Infinity Cut Short
Not long ago I had a long and refreshingly intellectual conversation with the pastor of my younger sister's church. Leave it to a former drug addict-turned-preacher to present a unique perspective on his faith to a former drug addict-turned-atheist, right?
My esteem of the man rose considerably throughout our talk, not because he made any progress towards my conversion, but because he made absolutely no efforts towards it. His line of conversation was directed more towards himself, almost as if he was just using me to introspect and reinforce his ideologies. Now, consider that our thoughts tend to track similar paths, albeit with different destinations. Neither one of us is a fan of linear thought progression and we tend to form ideas and theories that, while valid, aren't easy to express. It makes sense to me, but I can't always convey it to you as most people don't understand the way I think. It was nice to talk with someone who could follow my logic - someone who could intellectually grasp what I was trying to say.
But, alas Babylon, we came to the same crucible of thought that I have found is inevitable in my conversations with the faithful. The issue of life, or perhaps, the point of bothering with it. The notion of non-existence following death. The struggle for the human mind in grasping the idea of infinity.
You see, this isn't a big deal for me. I've been told it's a flaw of my character, but I find no problem whatsoever in accepting that I will someday die and cease to be. I feel no trepidation over the fact that, very soon, my consciousness will vanish and I will never form another thought or idea for the rest of eternity. It seems simple to me to accept the transient nature of my being. The good pastor, though, feels this is too much. He exhibits what I consider to be the largest flaw inherent to the acceptance of religious life. They cling to religion, to faith, and to god, because they are afraid. Faith, as I have come to view it, is born of fear. It is a basic human instinct to fear death, mind you. Self preservation lies at the base of our cognitive programming. This is the allure in religion. It provides the lie that death is not the end. There is something else. Something more. Whether your brand of poison is heaven, paradise, nirvana, or to simply wander the spectral plain as a ghost, to hold with that faith is to know that the end of your life isn't the end of your existence. You will continue to think and to know and to... just be.
This is a comfortable idea. It is a warm and safe way of thinking. Maybe that's exactly why I can't accept it. Maybe I have a mild instance of the oppositional defiance disorder. Maybe it's the non-linear thought progression that I prefer that lets me look around this otherwise indomitable obstacle. Whatever the cause, I find this breed of thinking to be immature. It's naive in the extreme. Oh, certainly, I'd like to think that I'll continue in some form or another after I die. I'd like to think that this is just another part of the journey. I'd like to think that there will be reunion with my passed loved ones. No matter how hard I try, though, I just can't. I don't see any way of accepting that. It's tantamount to giving up, to me.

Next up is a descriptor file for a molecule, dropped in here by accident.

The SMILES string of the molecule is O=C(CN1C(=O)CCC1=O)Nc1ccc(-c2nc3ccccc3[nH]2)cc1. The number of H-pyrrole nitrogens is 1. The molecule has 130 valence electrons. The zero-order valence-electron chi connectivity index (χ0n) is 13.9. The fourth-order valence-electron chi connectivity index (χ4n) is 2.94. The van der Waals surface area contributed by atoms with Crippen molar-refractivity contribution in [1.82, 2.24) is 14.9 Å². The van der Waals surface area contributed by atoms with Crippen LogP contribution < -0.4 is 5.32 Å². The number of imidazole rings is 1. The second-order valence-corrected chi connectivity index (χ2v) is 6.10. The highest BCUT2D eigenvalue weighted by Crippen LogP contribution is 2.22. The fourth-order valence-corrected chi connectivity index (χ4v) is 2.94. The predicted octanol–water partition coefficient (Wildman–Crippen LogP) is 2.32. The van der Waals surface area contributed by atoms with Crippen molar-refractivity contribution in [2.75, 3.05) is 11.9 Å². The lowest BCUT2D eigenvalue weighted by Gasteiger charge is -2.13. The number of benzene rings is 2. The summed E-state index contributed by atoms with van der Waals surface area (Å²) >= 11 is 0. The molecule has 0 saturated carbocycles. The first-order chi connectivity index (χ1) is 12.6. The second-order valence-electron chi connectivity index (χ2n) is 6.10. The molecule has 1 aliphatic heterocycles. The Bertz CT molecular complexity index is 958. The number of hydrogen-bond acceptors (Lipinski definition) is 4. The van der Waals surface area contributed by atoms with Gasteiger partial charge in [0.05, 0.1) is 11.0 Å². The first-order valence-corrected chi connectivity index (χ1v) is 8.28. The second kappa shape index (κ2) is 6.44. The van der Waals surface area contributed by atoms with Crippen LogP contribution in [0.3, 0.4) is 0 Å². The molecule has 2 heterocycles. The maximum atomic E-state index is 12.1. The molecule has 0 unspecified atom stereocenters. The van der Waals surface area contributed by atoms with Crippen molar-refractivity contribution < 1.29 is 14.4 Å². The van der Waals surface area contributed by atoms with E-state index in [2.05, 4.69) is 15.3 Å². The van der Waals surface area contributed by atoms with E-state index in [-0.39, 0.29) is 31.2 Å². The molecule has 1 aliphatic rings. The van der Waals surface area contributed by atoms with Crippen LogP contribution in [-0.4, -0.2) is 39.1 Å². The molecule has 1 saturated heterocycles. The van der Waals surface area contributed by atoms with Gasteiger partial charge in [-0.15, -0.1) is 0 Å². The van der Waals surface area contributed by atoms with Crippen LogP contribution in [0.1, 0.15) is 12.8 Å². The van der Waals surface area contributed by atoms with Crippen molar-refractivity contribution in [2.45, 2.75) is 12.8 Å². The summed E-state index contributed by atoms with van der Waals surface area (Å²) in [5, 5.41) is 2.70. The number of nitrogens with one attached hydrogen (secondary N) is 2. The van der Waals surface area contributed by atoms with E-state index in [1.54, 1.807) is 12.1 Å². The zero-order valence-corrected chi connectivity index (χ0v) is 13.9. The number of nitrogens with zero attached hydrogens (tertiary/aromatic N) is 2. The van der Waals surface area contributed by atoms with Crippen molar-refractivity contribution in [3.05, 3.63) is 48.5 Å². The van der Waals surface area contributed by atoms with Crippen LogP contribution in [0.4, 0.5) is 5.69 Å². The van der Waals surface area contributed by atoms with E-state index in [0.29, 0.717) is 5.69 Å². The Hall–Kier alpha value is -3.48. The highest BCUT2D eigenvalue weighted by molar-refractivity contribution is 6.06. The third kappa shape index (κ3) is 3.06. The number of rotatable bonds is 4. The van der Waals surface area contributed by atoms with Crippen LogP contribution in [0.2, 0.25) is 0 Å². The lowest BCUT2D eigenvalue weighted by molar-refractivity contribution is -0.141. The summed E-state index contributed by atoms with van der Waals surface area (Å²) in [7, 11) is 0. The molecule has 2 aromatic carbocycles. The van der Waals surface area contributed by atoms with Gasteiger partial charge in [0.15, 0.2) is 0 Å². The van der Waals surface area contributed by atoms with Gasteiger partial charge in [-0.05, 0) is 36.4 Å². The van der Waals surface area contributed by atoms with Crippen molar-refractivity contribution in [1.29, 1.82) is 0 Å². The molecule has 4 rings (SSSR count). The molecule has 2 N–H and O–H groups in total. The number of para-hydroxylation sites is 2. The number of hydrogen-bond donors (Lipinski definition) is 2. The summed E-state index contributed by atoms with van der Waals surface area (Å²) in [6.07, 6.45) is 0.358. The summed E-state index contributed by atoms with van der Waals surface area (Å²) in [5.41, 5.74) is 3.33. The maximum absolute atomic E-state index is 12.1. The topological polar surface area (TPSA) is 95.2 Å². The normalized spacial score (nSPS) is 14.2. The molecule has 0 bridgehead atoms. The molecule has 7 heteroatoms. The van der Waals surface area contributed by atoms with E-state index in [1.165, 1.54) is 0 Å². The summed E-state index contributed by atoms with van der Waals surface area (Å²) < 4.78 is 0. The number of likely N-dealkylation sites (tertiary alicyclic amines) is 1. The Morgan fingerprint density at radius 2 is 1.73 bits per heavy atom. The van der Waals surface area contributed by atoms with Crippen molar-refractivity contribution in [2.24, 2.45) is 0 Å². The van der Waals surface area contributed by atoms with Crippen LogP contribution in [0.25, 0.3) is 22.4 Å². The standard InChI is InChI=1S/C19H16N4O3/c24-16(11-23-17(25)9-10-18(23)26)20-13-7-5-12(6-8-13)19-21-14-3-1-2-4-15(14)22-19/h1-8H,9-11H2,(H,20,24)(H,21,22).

Ol' Padre insisted that I was being heartless. Despite the similarities in how we think he found my reasoning to be nigh on abominable. There was trepidation in his voice as he told me that what I was saying was making him very uncomfortable. It was a likely and gross hyperbole on his part, but comparisons with sociopathy were made. He could not fathom the idea of an end. He, like so many others, needed to cling to the belief that he would continue indefinitely. I'm less comfortable with the idea that an eternity of bliss or whatever than I am with contemplating eternity of nothing. It's not like I'll be able grasp the eternity of nothing, after all. I won't exist. Is this truly such a robust notion that it simply can't be swallowed? I won't try and inflate my hubris by thinking I'm just better at accepting something than the next man, but really? What is there to be afraid of?
We're all going to die. We're all going to rot. And that's about it. The human mind isn't capable of encompassing infinity, anyways. Is it immortality that you want? That's all it seems like, to me, anyways. Can you actually comprehend that? Can you see it? Anything like that would be more curse than blessing. To see an end is what brings out the best in us. We can't truly live a life without end. The confines of any sane mind would rapidly find the bliss turn to banality and devolve further into a cursed search for something missing. The missing end. Even mythologically we often portray the gods as beings jealous of human impermanence.
I'm no longer sure of the point I'm trying to make, here. This has degraded into a conversation with myself, I guess. Some sort of attempt to rationalize my thinking against the theological mindset, perhaps? I'm looking for input. Criticism of my way of thinking. I was appalled by the pastor's reaction to my viewpoint. His revulsion to the idea of an absolute end is incredibly perplexing to me. The universe itself will one day suffer a heat death of its own in which expansion will stagnate and stellar production will halt. We just do it on a vastly smaller scale.
Let me know what you think. Where is your bubble of comfort? Can you accept the idea of a total end to your being?